For anyone interested in the legal background on MERS, the Mortgage Electronic Registration System, I strongly recommend this very accessible law review by Christopher Peterson. There are two take-aways that I will emphasize. First, a substantial body of case law stands behind the principle that ”[a] note and mortgage are inseparable…, the assignment of the note carries with it the mortgage, while an assignment of the latter alone is a nullity” (id, pg. 7). Second, municipalities may have ground to claim reimbursement for unpaid mortgage assignments over the past 15 years. These unpaid county recorder fees may also constitute tax fraud, and penalties and interest may therefore apply to the total amounts.
Below is the abstract and citation:
Hundreds of thousands of home foreclosure lawsuits have focused judicial scrutiny on the Mortgage Electronic Registration System (“MERS”). This Article updates and expands upon an earlier piece by exploring the implications of state Supreme Court decisions holding that MERS is not a mortgagee in security agreements that list it as such. In particular this Article looks at: (1) the consequences on land title records of recording mortgages in the name of a purported mortgagee that is not actually mortgagee as a matter of law; (2) whether a security agreement that fails to name an actual mortgagee can successfully convey a property interest; and (3) whether county governments may be entitled to reimbursement of recording fees avoided through the use of false statements associated with the MERS system. This Article concludes with a discussion of steps needed to rebuild trustworthy real property ownership records.
Peterson, Christopher Lewis, Two Faces: Demystifying the Mortgage Electronic Registration System’s Land Title Theory (September 19, 2010). Real Property, Probate and Trust Law Journal, Forthcoming. Available at SSRN.
Though the article does take a normative (rather than objective) stance on some points, the article text provides an excellent summary of issues with MERS and its footnotes list many additional sources of information.
Edit: I've uploaded my sample of Wells Fargo PDFs and a spreadsheet comparing them.
Edit 2: Found a PDF on the wellsfargo.com site that's a close match. Updating my probabilities a little towards real and away from fake…
ZeroHedge released a document that they claim is the soon-to-be-released Repurchase Process at Wells Fargo. I wanted to take a few minutes to see whether this document passed the smell test.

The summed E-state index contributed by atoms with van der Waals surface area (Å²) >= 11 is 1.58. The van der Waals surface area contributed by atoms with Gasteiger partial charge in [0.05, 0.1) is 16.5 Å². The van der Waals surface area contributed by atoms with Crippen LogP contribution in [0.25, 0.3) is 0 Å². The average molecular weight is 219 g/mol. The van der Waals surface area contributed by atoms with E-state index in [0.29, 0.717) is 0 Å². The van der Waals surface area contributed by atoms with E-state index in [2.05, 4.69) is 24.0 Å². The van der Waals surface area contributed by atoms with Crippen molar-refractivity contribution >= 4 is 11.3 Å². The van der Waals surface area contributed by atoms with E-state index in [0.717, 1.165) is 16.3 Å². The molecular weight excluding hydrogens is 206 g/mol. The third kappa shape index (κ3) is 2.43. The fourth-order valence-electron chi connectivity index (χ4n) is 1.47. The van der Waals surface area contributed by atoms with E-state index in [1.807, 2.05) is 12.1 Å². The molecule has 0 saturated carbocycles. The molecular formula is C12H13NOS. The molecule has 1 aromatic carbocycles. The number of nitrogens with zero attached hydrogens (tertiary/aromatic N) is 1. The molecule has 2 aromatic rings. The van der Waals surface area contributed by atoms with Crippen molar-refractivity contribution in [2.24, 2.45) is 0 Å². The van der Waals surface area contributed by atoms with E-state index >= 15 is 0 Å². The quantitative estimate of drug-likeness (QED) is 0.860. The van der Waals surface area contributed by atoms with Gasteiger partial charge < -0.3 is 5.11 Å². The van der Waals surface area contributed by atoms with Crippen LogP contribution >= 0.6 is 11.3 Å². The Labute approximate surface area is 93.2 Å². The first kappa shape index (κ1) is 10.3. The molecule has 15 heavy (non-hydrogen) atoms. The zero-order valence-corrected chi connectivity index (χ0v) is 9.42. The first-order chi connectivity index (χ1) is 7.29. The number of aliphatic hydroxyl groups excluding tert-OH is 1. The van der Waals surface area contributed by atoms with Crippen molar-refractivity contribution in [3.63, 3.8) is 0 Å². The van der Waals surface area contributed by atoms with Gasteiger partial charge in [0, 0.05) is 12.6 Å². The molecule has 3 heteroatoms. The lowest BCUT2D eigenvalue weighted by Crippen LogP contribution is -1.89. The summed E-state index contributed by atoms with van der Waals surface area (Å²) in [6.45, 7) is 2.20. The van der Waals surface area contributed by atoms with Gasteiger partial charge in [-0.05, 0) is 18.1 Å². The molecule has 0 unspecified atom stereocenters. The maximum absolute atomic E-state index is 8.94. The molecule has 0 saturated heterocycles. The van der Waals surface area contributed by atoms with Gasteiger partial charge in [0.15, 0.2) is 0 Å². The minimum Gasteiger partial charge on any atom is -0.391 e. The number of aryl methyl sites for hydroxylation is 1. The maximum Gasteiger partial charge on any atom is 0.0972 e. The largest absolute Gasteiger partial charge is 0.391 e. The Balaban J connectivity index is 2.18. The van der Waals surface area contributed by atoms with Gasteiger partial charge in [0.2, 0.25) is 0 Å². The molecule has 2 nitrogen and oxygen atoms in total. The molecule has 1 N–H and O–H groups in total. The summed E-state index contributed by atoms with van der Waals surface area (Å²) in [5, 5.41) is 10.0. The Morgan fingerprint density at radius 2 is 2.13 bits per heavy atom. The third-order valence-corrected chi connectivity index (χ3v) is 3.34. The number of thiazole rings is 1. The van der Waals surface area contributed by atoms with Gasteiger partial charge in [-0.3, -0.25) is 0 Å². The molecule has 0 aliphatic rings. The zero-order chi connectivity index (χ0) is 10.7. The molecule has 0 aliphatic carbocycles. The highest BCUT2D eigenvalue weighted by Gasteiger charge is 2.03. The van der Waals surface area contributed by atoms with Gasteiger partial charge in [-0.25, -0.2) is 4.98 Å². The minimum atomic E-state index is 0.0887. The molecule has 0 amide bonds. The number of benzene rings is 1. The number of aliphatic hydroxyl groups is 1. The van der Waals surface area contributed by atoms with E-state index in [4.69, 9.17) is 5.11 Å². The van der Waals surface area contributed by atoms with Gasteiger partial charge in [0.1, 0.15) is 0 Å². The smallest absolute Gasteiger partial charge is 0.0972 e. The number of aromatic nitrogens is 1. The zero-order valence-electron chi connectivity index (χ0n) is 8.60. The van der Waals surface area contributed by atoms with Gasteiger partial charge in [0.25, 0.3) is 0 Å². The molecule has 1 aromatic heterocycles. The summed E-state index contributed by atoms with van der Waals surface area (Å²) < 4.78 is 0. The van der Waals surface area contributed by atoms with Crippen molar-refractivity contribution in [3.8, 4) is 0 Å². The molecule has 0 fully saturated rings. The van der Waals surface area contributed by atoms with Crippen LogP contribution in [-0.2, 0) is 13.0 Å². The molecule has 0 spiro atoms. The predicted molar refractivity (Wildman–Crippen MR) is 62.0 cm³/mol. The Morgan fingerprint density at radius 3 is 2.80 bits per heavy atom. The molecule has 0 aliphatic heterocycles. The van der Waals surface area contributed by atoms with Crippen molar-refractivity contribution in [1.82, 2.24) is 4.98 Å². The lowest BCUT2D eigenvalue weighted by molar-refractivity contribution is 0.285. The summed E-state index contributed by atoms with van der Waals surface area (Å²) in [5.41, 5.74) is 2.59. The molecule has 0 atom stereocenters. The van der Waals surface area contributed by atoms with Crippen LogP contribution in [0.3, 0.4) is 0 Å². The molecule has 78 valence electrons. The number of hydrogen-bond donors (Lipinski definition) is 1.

First, the PDF has an author tag – Sean Lacy. According to LinkedIn, Sean Lacy does appear to be a Wells Fargo implementation consultant based out of the Twin Cities. Furthermore, if you were to search for a Wells Fargo employee working in implementation, Sean wouldn't be the first one you'd find. A quick scan of LinkedIn and Google indicates that there would have been quite a few employees you might have chosen instead to fabricate this document.
Second, the document does also have a company tag – Wells Fargo & Co. However, I've downloaded a sample of around 20 PDFs from the wellsfargo.com site and none of them contain this tag.
However, some other pieces aren't adding up. For instance, the document creation is set to 12:32pm on Oct. 12. It was modified just over a day later. A Wells Fargo spokesman seemed to imply that the process was under review as early as October 5th, which would have given them at least a week to review the lawyers' briefs. However, the document text indicates that it is dated October 15th (with a typo). It seems strange that a document that was delayed for review for this long would have a typo in the date.
There are some software questions too. I've gone through 20 PDFs, four of which were from the last 6 months, and found none that were produced by Acrobat PDFMaker 9.0 for Word. Most documents were either produced by InDesign or used Acrobat 6.0 software. I'm not sure how diverse the IT infrastructure is at Wells Fargo, but I'd assume that software versions don't differ that much across the firm. There are some more little things…the font doesn't match the fonts used in any other documents. The disclaimer text also doesn't follow the standard I've seen thus far of indicating subsidiary roles (see this other "internal" document).
All in all, I'm not sure I believe this is the real deal.